When people look for investment insights and understanding, they regularly start with the best-selling book, The Intelligent Investor. Personally, I look to the infamous world leader, Kim Jong-Un. You see Kim is a perfect example of entirely random behaviour, where past performance is not an indicator of future performance. Most recently, Kim has been busy playing with his Grandpa’s train, to engage in diplomatic conversations with Chinese president, Xi Jinping. He then quickly jumped on his train and returned to Pyongyang to attend a K-Pop concert, performed by famous South Korean band, Red Velvet. This is a far cry from the man who has threatened to destroy the world in recent months. So, if a man like Kim is capable of wild swings in demeanour; and after all, his demeanour does influence political relations, which influences the stock market, then surely the stock-market-at-large is capable of behaving in the same way?
This idea provoked some bigger questions as I cast my eyes over the doom & gloom economic commentary that is starting to sink into the media: aren’t we all capable of random behaviour? One minute we are enjoying easter egg hunts and the next we are discussing the market performance of the ASX200! We forget sometimes that the stock market is not an independent, non-connected entity; the stock market is an extension of you and me. It’s an extension of consumer behaviour. And if we can act randomly, then so can the market. If we can have good days and bad days, then so can the market.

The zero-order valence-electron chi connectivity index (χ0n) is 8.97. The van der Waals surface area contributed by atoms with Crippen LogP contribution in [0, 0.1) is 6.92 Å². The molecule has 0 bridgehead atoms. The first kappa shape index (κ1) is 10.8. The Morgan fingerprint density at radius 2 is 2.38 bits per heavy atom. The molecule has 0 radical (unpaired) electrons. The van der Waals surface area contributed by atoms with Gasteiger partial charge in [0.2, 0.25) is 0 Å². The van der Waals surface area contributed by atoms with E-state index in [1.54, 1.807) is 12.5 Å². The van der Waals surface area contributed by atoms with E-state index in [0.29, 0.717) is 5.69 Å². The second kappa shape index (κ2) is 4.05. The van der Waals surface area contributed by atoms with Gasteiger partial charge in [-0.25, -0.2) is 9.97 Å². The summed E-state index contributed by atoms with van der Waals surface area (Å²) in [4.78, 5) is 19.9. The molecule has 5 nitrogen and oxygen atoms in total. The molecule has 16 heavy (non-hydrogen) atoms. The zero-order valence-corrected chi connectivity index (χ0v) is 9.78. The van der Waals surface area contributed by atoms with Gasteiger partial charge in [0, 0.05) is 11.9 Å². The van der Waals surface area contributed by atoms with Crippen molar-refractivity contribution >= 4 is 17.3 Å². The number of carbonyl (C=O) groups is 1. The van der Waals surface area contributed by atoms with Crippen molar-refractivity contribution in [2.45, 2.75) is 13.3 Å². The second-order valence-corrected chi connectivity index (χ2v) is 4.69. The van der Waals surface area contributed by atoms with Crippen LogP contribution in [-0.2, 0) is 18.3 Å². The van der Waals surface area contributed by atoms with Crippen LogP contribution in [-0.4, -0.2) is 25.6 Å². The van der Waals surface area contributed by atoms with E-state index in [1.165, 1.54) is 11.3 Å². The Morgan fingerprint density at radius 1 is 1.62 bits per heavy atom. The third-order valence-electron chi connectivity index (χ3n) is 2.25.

So keep enjoying your easter eggs, because after all, it won’t be long before you randomly start exercising in an attempt of self-correction.
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